by Matthew Guiffré
Matthew is serving as a Loretto Volunteer at Sister Thea Bowman Catholic School, in East St. Louis.
It’s difficult to put into words how serving a year as a Loretto Volunteer can impact a person’s life. During the orientation at the start of the program back in August, I wisely wrote down these words in my journal: “prepare a road map, expect detours.” It turns out, these words could not have been more accurate. As the year has progressed, I’ve found myself in many situations where I never expected to be. I initially joined the Loretto Volunteer Program for a variety of reasons, one of which was the job I had been offered, which was in a field I was familiar with. That ended up being my first major detour during this experience. The job I was initially hired to do ended up not working out, and in a moments notice, I had to switch positions. The trick to the whole experience of switching jobs was keeping an open mind, which was almost identical to the note I had written for myself at orientation. Somehow, with the hard work of the program coordinators, and a series of open hearts, the new position I was assigned to work in just happened to be the greatest job in the world.
Being a Loretto Volunteer comes with a variety of opportunities to learn about social justice issues around the world. In late-November, four other current volunteers and I ventured down to Fort Benning in Georgia where we attended a weekend of events surrounding the School of the Americas – a heart breaking place that has existed in this world for far too long, a military school that teaching different techniques for torture. The weekend was filled with music, speeches, documentary presentations, and dialogues. It was a period of time where like-minded people could come together to share their stories – happy or sad, and united their voices against the SOA. In my time there, I attended talks about the horrors that the SOA has caused in the Americas; I listened to poetry and music from artists, trying to spread their messages; and I watched a documentary film about survivors of torture, and the impact that experience has had on their lives and the lives of people around them.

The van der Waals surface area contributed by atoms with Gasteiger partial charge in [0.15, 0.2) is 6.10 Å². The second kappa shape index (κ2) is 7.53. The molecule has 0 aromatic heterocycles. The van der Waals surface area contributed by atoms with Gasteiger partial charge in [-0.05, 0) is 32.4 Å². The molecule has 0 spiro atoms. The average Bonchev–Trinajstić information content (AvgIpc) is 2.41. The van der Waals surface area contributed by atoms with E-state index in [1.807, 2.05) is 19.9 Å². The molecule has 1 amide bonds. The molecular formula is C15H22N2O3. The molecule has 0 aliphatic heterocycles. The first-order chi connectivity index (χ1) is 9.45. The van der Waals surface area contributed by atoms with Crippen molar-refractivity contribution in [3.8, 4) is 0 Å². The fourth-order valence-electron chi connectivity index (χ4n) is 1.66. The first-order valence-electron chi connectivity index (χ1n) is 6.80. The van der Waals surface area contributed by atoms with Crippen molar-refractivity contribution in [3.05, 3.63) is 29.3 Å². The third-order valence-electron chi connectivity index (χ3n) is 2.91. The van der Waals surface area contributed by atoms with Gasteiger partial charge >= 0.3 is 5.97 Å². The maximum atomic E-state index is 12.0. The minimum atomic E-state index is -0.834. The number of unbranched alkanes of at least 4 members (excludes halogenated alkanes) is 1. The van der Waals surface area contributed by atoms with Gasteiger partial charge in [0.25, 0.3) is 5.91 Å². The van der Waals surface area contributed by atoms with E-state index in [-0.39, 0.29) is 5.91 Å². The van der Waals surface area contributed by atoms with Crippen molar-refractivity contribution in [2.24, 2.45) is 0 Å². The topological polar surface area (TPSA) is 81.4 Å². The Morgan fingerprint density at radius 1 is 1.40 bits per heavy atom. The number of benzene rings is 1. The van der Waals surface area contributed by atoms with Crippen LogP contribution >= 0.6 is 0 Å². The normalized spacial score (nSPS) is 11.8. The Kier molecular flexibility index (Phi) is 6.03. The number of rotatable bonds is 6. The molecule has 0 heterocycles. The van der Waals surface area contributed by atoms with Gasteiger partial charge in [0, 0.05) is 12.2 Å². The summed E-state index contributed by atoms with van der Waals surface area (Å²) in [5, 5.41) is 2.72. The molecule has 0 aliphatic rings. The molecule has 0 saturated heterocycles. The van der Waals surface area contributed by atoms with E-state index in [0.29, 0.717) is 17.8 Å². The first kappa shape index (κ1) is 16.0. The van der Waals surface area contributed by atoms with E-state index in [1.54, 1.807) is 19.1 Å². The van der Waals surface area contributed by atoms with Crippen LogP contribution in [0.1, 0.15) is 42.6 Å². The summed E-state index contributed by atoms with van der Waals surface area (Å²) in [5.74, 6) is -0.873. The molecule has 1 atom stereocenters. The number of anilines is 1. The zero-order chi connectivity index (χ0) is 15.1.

Even unofficial parts of the weekend ended up being moving. Just in an effort to recharge, I strolled along a river-walk pathway that runs along the Georgia-Alabama border. In the fading evening, I had the chance to process much of what I was learning. Everything I was learning about was just a piece of the puzzle, and I realized that the weekend wasn’t just simply about educating people about the horrors of torture, but the fact that appallingly bad things like this “school” exist in our country and in our world. Also, more importantly, I took away the beautiful message of hope that strangers will gather from around the country to share their stories and to unite their voices into a single message of hope.
During the final day of the weekend, when everyone gathered for the vigil, there were a variety of displays of art and emotion. People had painted their faces white with red tears and dressed entirely in black. They made their way down the road and then lay on the ground in front of the fort where other people sprinkled red paint over them. I thought the message was clear, and moving. Others, including us Loretto Volunteers, carried white crosses, which we placed on the fence surrounding the fort. Each cross was marked with the name of someone whose life had been taken at the hands of those trained at the SOA. And while there were endless displays of solitude and unity that final morning at the vigil, I couldn’t help but take note of the metaphors around me.
Loretto has often had a presence at SOA, and this year was no different. The 5 of us volunteers from DC and St. Louis met up with 6 co-members of the Loretto community who had come from all over the country. But there were other things happening around us, too. For instance, the temperature was colder than I had expected, right around thirty degrees, and we were all feeling it. There was a chill in the air that resembled the bitterness of the SOA. But we huddled together for warmth, and eventually, as it tends to do, the sun made its way through a break in the clouds and helped to take the chill out of the air. My favorite metaphor of all; however, was the bubbles that people were blowing. The crowd passed around little vials of bubbles and each person took turns blowing a few. The wind was just right and helped carry the bubbles over the fence onto the base. I watched carefully as the bubbles were not only able to make it over the fence, but also passed through small gaps in between the metal and barbed wire. There was a metaphor of hope in that moment.
Being able to fly to Georgia to experience the School of the Americas is but one example of how powerful and life changing a year with Loretto can be. I wake up everyday now (often before my alarm clock) with an openness of mind and heart that I have never experienced before. On weekdays, I look forward to the never ending adventures of working with inner-city youth at Sister Thea Bowman Catholic School in East Saint Louis, and on weekends, I like to spend time with my community, both those my age and those 60 years older than I. Each person I come into contact with teaches me something new about life. There is always more to learn, more to experience. You just have to be ready to take a few detours…
In Their Own Words
We invite you to get to know Loretto Volunteers and the program here. Volunteers introduce themselves and reflect on their experiences.